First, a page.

In conversation with Neeraj Narayanan aka Captain Nero

·9-min read

Q1. When was the first time you realized you like travelling?

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I grew up in a house of readers. A small child usually gets a toy, or something to play with on his birthday. On my first birthday, my father bought me the whole Encyclopedia set (A – Z) and 7 Lands & People (one for each continent). Each book was more than 1000 pages.

My sister and I grew up listening to stories that he told us about the World Wars, Julius Caeser, the Roman empire. In retrospect, I think that was when I started falling a little in love with the world, and wanting to read more, know more and see more.

When I grew up, I did my engineering in Belgaum. It was nestled in the Western Ghats, and I and my friends spent a huge amount of those four years biking in the Ghats, climbing up mountains, skidding down cliffs on our haunches, jumping into waterfalls hidden deep in the forests. We loved adventure. That was my first proper exposure to the world of travel.

Q 2. Tell us a bit about your educational background, and your early career dreams!

A 2. I did my engineering in Electronics. Later, I did my MBA from MICA, Ahmedabad.

My childhood dreams were entirely different though. As a small child, I wanted to be many things – an ice-cream seller, an elephant (I wanted to be big and strong, plus it would be so much fun to collect water in your trunk and spray random passerbys), and a detective. But one glorious day when I was just nine years old, I fell in love with a game called cricket and a curly-haired boy called Sachin Tendulkar. Every day I’d come back home and play by myself in our verandah, throwing the ball with one hand to the wall, and by the time it would ricochet and come back, I’d swiftly hold my bat with both hands and launch into a glorious shot. Throughout my teenage years, I believed that one day I’d play cricket for India and Sachin and I would bat together.

By the time I turned 21, I figured that that dream would not come true. But I wanted to be associated with cricket in some way, so I wanted to be a commentator. I also wanted to be an author, and write books on adventure, big novels, and stories for kids. That dream I shall fulfil one day!

Q 3. What was that defining moment when you decided you were going to quit the corporate world, and become a traveller.

A 3. It wasn’t one moment, it was, of course, a series of moments built over the course of a year that finally led me to that decision. It was 2013 – I was working in a travel company, reading about travel all day and training teams. Initially, it was all that reading about solo travellers, about backpackers, adventurers that intrigued me.

There was this day though. I had been invited as a travel blogger for the launch of an adventure magazine, in Taj Hotel Delhi. I took notice of this event because of the speaker panel. Out of the three speakers, one was a woman who had just climbed Mount Everest. The second was one of the world’s best kayakers. And the third was Archana Sardana – India’s only woman base jumper.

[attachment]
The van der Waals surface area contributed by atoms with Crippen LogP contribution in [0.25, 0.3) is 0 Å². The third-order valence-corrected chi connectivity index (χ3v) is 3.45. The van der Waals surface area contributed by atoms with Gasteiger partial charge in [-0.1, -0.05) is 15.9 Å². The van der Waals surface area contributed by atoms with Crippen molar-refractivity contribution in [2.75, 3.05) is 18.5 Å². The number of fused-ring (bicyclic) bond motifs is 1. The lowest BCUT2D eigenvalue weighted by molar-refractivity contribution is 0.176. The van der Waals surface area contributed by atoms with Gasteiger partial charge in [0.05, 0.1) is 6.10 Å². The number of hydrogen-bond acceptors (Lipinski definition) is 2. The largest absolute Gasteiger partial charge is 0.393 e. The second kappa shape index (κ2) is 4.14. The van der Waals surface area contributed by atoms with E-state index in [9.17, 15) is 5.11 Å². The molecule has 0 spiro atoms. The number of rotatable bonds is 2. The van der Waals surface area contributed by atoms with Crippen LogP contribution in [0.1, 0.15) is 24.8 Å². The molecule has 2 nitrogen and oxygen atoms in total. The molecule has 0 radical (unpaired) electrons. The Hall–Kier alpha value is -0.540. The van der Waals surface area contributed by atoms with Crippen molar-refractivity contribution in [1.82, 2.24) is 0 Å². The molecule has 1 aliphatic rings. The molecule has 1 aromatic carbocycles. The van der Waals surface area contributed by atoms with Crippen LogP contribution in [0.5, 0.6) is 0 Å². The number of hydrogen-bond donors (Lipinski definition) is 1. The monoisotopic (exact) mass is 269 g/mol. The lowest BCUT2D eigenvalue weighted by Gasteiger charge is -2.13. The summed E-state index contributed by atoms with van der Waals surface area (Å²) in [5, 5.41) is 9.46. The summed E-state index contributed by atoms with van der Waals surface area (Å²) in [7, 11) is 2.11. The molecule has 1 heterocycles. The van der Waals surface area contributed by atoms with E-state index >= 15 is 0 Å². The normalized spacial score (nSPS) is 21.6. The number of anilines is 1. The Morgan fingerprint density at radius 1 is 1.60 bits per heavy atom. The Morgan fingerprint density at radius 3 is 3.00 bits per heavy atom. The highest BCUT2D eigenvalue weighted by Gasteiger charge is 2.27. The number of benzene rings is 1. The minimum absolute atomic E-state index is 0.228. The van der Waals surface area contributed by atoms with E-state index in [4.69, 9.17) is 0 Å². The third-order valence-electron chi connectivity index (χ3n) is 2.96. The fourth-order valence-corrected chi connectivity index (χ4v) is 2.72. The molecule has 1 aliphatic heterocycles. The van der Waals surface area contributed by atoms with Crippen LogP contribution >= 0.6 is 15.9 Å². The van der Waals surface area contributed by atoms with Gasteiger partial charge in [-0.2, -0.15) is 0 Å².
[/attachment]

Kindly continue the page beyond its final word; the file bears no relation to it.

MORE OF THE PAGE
That night at the event, I was blown. Not just by the speakers who were, of course, fantastic, but even the people in the audience were all adventurers or mountaineers or those who loved the outdoors. I had already been thinking for days and months that I wanted to do other things in life rather than just sit in an office and work all day, but this evening made my head reel. Don’t get me wrong, I used to love my job. But it never made me jump up with joy and pump my chest, the way I would on a sports field. Nor did it make me run to someone across the room and hug them tightly. That night, when I looked around, I craved to be standing there on the stage, and sharing stories just like those three were. That night, I craved to have such experiences where I was lost on mountains or inside deep forests. I craved to be someone who’s eyes shone and hearts beamed with love when they told the world about what they did every day.

A week after that, I saw the movie Zindagi Na Milegi Dobara, saw the bull run scene in it, just knew that this is what I was going to do next, went to the office, put down my papers and booked a flight ticket for Barcelona.

Q 4. If you had to pick 5 of your best travel adventures, which ones would they be?

A 4. Running with the bulls in Spain. Especially because I fell in front of the last bull. Also, it happened on day 3 of my first ever solo trip.

Then being lost in a forest in Thailand for three days, and having just five elephants for company. I learned how to mount one and roamed on it back every day. I didn't see or speak to a single human those three days. It's probably the most surreal three days of my life.